This was posted Wednesday, March 29, 2017 by Rodney Ho on his AJC Radio & TV Talk blog
Nearly three years ago, Villa Rica native Rod Man took home the crown of "Last Comic Standing" and was given a shot at creating a TV show for NBC.
The TV show didn't pan out but he continues to tour and seek out new TV deals. He stops at the Buckhead Theatre on Saturday night, April 15. (Buy tickets here.)
"The NBC thing didn't go according to plan," Rod Man said in a recent interview. "Taught me a lot of valuable lessons along the way. Sitcoms are a whole different genre, a whole set of rules to get a television show off the ground."
Rod Man (real name Rod Thompson) is an observational comic with a distinctive, gleeful cadence and style, honed over 20 years on the road, starting with the Uptown Comedy Corner when it was in Buckhead. While his victory was hardly pre-ordained on the NBC competition show, he stood out from day one.
"I fall outside the box," he admits. "I always said I wanted to get my own vehicle. It's like an old-school mechanic working on his car in the garage. We finally have all the parts."
He sees himself in a scripted/unscripted mix of a show, a mockumentary of sorts. "I like movement," he said. "It's going to be a single-camera deal whereas [the NBC deal] was multi-cam." (That's "Modern Family" vs. "The Big Bang Theory" in structure.). He admires Louis C.K.'s work where he plays himself in a somewhat fictional world on his FX show. And he loves how fellow metro Atlantan Donald Glover was able to capture his own view of Atlanta on FX's "Atlanta."
Rod Man, who is still seeking a production company, said it took time to find the right team of people that understands "the Rod Man sound, the Rod Man lane. You have to find your lane. I'm in a good lane."
What type of metaphorical lane is he talking about? "A diamond lane. An HOV lane. I got people in the car. They understand the specific kind of show for me to shine in. You'll get a gritty, raw feel. It will be something you want to watch."
Winning "Last Comic Standing' has expanded his audience, he said, to multiple generations and ethnicities. "There is an audience for what I do," he said. "It was always going to come down to who sees my vision. I'm a fan of my vision. I'm in a good place creatively and building on what life has provided me."
The show thrust him instantly into the pro leagues, he said and "expectations go up. I'm the Braves. I'm the Falcons. I expect to move around the country in a certain way. I've always known I had something. I just needed a vehicle, a launching pad. I'm still seeing my audience on tour. We are kind of married. I like how we're building a relationship. TV does lose something in translation. You liked me on TV, you'll love me live. It's just been great."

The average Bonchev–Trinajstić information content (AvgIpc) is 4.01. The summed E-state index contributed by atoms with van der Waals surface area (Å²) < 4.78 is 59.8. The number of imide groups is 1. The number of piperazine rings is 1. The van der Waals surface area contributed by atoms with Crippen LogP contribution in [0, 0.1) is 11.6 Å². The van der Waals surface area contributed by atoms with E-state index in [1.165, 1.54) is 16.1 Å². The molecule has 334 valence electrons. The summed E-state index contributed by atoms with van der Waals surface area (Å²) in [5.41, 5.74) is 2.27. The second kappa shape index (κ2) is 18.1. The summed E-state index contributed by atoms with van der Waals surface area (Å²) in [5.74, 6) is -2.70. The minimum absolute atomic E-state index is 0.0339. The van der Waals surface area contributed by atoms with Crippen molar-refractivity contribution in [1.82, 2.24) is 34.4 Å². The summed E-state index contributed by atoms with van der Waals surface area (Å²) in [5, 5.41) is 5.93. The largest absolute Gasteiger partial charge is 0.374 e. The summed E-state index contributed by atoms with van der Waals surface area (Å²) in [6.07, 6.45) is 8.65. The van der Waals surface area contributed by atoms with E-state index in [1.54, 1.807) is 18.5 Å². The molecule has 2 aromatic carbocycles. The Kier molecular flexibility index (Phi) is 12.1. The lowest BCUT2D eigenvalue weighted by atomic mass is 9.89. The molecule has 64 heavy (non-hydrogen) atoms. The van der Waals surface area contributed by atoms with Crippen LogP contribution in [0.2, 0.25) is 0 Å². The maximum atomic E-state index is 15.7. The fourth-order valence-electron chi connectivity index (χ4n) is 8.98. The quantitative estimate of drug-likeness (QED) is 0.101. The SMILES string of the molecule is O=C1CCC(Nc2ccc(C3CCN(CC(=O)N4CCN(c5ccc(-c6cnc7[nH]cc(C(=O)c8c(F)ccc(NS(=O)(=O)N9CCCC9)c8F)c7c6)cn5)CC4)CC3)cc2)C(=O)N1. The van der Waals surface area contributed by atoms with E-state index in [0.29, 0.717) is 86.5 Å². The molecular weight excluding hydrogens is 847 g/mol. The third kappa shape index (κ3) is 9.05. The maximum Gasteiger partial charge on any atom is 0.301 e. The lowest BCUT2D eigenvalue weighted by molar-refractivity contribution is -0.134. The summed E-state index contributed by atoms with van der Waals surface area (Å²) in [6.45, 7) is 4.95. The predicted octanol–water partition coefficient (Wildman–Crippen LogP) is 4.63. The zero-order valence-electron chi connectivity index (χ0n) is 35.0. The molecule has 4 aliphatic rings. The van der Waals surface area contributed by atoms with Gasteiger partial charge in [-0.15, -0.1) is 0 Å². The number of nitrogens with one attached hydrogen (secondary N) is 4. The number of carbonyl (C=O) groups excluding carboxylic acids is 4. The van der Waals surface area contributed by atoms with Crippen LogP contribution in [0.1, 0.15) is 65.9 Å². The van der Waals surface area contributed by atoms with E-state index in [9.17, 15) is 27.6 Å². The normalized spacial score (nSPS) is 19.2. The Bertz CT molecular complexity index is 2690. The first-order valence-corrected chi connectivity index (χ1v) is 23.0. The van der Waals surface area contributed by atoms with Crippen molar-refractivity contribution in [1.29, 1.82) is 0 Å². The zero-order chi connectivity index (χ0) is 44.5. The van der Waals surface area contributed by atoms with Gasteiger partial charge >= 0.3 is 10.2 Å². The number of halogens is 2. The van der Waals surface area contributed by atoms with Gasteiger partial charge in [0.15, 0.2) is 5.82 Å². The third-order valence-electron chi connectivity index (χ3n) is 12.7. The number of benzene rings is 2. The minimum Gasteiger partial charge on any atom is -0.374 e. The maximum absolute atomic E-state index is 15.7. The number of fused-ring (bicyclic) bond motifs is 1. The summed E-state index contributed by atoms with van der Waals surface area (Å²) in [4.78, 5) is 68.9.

In his audience, he has doctors and engineers, he said, mixed in with "the dude who works for Budweiser. I have people from India. It's just humor. I got all walks of life. I always try to get better. I never want to dumb it down."
His show prep before going on stage is simple. Fruit. Fresh fruit. "I don't eat heavy," he said. "I want to be famished when I hit the stage. I might run around in place, shadow box. I'm always jumping around shadow boxing, getting ready for the match about to go down."
Being home does add a layer of anxiety, Rod Man said. "I can look out and see someone I went to high school with or someone I used to work with. I know a lot of people here. I will localize things. I know more about this area. I can speak on some things I've experienced. It's all fun."
Rod Man loves word play and how words come together. And he keeps it clean. "When I was younger doing Def Jam, I cussed. Everybody was cussing, let me cuss, too! You learn as you grown in this business to find your own voice. I had to learn to build my vocabulary, my vernacular, how you emphasize certain words. It's the seasoning. I'm cooking. I can play with it in different ways. I'm a craftsman. I have to make sure I have the tools. You can do so much if you hone things right."
He said his jokes don't necessarily read funny on paper. You have to see him perform those words.
Rod Man, a lifetime Falcons fan who now lives in Los Angeles, attended the Super Bowl in Houston to root for his home team. We all know how that went. "I paid my own money," he said. "I won't even say how much. It was important for me to go. It was exciting when we were up 28-3. When New England took the lead, all the Patriots fans threw dollars in the air all over the stands. I didn't appreciate that at all."
He was sitting with some of the Falcons family members. "A lot of them were crying at the end," he said. "That's how big sports are for those people. I didn't cry but I was physically sick. I went to my hotel room and actually threw up!"